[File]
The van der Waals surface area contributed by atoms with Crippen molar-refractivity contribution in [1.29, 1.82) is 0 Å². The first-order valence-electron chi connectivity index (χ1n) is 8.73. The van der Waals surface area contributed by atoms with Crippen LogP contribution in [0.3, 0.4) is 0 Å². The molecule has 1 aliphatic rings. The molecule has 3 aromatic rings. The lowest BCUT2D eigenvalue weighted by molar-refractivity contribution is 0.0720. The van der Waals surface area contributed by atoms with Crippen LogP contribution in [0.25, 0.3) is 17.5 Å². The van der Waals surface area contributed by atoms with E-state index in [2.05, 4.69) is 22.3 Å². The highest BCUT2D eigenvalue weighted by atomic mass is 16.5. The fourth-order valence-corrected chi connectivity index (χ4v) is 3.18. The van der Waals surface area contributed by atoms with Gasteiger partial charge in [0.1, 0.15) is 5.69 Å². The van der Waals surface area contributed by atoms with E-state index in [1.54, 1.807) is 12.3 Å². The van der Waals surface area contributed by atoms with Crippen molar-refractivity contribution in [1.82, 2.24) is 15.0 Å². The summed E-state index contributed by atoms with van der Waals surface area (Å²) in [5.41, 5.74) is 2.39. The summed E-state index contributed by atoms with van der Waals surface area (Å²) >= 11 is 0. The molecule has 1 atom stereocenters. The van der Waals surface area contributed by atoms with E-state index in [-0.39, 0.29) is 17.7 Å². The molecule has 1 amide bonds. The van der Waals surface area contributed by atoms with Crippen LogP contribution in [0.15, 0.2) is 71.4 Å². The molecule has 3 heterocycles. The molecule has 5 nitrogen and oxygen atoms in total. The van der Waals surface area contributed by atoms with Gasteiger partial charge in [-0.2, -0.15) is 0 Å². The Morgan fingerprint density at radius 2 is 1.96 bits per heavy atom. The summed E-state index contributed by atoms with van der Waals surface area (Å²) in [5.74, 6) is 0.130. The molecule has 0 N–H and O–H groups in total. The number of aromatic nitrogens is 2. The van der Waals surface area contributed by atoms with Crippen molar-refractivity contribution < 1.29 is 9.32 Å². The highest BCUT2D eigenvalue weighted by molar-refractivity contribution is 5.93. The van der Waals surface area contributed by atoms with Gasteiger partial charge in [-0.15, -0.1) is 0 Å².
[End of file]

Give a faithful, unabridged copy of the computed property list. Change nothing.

The van der Waals surface area contributed by atoms with Crippen molar-refractivity contribution in [1.29, 1.82) is 0 Å². The first-order valence-electron chi connectivity index (χ1n) is 8.73. The van der Waals surface area contributed by atoms with Crippen LogP contribution in [0.3, 0.4) is 0 Å². The molecule has 1 aliphatic rings. The molecule has 3 aromatic rings. The lowest BCUT2D eigenvalue weighted by molar-refractivity contribution is 0.0720. The van der Waals surface area contributed by atoms with Crippen LogP contribution in [0.25, 0.3) is 17.5 Å². The van der Waals surface area contributed by atoms with E-state index in [2.05, 4.69) is 22.3 Å². The highest BCUT2D eigenvalue weighted by atomic mass is 16.5. The fourth-order valence-corrected chi connectivity index (χ4v) is 3.18. The van der Waals surface area contributed by atoms with Gasteiger partial charge in [0.1, 0.15) is 5.69 Å². The van der Waals surface area contributed by atoms with E-state index in [1.54, 1.807) is 12.3 Å². The van der Waals surface area contributed by atoms with Crippen molar-refractivity contribution in [1.82, 2.24) is 15.0 Å². The summed E-state index contributed by atoms with van der Waals surface area (Å²) in [5.41, 5.74) is 2.39. The summed E-state index contributed by atoms with van der Waals surface area (Å²) >= 11 is 0. The molecule has 1 atom stereocenters. The van der Waals surface area contributed by atoms with E-state index in [-0.39, 0.29) is 17.7 Å². The molecule has 1 amide bonds. The van der Waals surface area contributed by atoms with Crippen LogP contribution in [0.15, 0.2) is 71.4 Å². The molecule has 3 heterocycles. The molecule has 5 nitrogen and oxygen atoms in total. The van der Waals surface area contributed by atoms with Gasteiger partial charge in [-0.2, -0.15) is 0 Å². The Morgan fingerprint density at radius 2 is 1.96 bits per heavy atom. The summed E-state index contributed by atoms with van der Waals surface area (Å²) in [5.74, 6) is 0.130. The molecule has 0 N–H and O–H groups in total. The number of aromatic nitrogens is 2. The van der Waals surface area contributed by atoms with Crippen molar-refractivity contribution < 1.29 is 9.32 Å². The highest BCUT2D eigenvalue weighted by molar-refractivity contribution is 5.93. The van der Waals surface area contributed by atoms with Gasteiger partial charge in [-0.15, -0.1) is 0 Å².